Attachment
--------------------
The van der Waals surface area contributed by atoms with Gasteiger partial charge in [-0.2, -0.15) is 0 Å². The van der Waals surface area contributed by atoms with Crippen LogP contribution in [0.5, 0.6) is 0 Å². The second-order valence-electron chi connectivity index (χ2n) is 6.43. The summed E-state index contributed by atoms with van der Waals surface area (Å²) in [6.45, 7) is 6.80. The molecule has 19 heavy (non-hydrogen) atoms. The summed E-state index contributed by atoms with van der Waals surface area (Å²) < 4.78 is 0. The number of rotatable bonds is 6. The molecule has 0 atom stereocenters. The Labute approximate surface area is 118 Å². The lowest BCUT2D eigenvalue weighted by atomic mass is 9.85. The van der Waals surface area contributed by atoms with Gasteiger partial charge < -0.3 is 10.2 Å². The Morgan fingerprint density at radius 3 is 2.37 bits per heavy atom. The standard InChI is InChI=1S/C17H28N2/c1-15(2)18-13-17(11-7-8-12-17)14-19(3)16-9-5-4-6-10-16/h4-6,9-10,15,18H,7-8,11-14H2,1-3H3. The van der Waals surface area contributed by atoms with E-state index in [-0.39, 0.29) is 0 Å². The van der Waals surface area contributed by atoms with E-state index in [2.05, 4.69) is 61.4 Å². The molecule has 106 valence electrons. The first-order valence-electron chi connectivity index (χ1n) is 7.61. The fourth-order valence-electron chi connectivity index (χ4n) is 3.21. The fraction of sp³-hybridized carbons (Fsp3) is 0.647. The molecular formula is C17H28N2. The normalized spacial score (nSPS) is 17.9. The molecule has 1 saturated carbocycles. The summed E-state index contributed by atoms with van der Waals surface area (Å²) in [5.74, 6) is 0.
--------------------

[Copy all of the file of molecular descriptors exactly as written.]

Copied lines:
The van der Waals surface area contributed by atoms with Gasteiger partial charge in [-0.2, -0.15) is 0 Å². The van der Waals surface area contributed by atoms with Crippen LogP contribution in [0.5, 0.6) is 0 Å². The second-order valence-electron chi connectivity index (χ2n) is 6.43. The summed E-state index contributed by atoms with van der Waals surface area (Å²) in [6.45, 7) is 6.80. The molecule has 19 heavy (non-hydrogen) atoms. The summed E-state index contributed by atoms with van der Waals surface area (Å²) < 4.78 is 0. The number of rotatable bonds is 6. The molecule has 0 atom stereocenters. The Labute approximate surface area is 118 Å². The lowest BCUT2D eigenvalue weighted by atomic mass is 9.85. The van der Waals surface area contributed by atoms with Gasteiger partial charge < -0.3 is 10.2 Å². The Morgan fingerprint density at radius 3 is 2.37 bits per heavy atom. The standard InChI is InChI=1S/C17H28N2/c1-15(2)18-13-17(11-7-8-12-17)14-19(3)16-9-5-4-6-10-16/h4-6,9-10,15,18H,7-8,11-14H2,1-3H3. The van der Waals surface area contributed by atoms with E-state index in [-0.39, 0.29) is 0 Å². The van der Waals surface area contributed by atoms with E-state index in [2.05, 4.69) is 61.4 Å². The molecule has 106 valence electrons. The first-order valence-electron chi connectivity index (χ1n) is 7.61. The fourth-order valence-electron chi connectivity index (χ4n) is 3.21. The fraction of sp³-hybridized carbons (Fsp3) is 0.647. The molecular formula is C17H28N2. The normalized spacial score (nSPS) is 17.9. The molecule has 1 saturated carbocycles. The summed E-state index contributed by atoms with van der Waals surface area (Å²) in [5.74, 6) is 0.